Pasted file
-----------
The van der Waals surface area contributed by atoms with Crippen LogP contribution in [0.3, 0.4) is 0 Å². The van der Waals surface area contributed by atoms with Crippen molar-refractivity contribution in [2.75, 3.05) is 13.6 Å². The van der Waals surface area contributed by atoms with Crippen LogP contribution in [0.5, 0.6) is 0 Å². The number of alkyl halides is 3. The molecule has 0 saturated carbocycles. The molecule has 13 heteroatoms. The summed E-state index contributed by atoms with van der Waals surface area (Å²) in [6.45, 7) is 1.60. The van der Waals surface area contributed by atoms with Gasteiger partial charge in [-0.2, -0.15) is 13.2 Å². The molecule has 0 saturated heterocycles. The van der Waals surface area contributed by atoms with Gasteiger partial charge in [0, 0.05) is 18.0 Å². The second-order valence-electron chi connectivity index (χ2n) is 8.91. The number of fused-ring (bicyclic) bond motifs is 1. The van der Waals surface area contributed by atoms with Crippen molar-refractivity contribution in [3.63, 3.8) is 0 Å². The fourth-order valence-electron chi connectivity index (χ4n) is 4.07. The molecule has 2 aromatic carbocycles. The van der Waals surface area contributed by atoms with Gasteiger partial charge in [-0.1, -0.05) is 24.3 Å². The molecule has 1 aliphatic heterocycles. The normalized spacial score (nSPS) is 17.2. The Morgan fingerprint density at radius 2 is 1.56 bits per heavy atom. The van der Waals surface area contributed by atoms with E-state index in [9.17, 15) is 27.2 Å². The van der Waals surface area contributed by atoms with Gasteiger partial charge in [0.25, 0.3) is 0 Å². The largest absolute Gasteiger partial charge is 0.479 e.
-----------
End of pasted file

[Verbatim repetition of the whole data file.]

The van der Waals surface area contributed by atoms with Crippen LogP contribution in [0.3, 0.4) is 0 Å². The van der Waals surface area contributed by atoms with Crippen molar-refractivity contribution in [2.75, 3.05) is 13.6 Å². The van der Waals surface area contributed by atoms with Crippen LogP contribution in [0.5, 0.6) is 0 Å². The number of alkyl halides is 3. The molecule has 0 saturated carbocycles. The molecule has 13 heteroatoms. The summed E-state index contributed by atoms with van der Waals surface area (Å²) in [6.45, 7) is 1.60. The van der Waals surface area contributed by atoms with Gasteiger partial charge in [-0.2, -0.15) is 13.2 Å². The molecule has 0 saturated heterocycles. The van der Waals surface area contributed by atoms with Gasteiger partial charge in [0, 0.05) is 18.0 Å². The second-order valence-electron chi connectivity index (χ2n) is 8.91. The number of fused-ring (bicyclic) bond motifs is 1. The van der Waals surface area contributed by atoms with Crippen molar-refractivity contribution in [3.63, 3.8) is 0 Å². The fourth-order valence-electron chi connectivity index (χ4n) is 4.07. The molecule has 2 aromatic carbocycles. The van der Waals surface area contributed by atoms with Gasteiger partial charge in [-0.1, -0.05) is 24.3 Å². The molecule has 1 aliphatic heterocycles. The normalized spacial score (nSPS) is 17.2. The Morgan fingerprint density at radius 2 is 1.56 bits per heavy atom. The van der Waals surface area contributed by atoms with E-state index in [9.17, 15) is 27.2 Å². The van der Waals surface area contributed by atoms with Gasteiger partial charge in [0.25, 0.3) is 0 Å². The largest absolute Gasteiger partial charge is 0.479 e.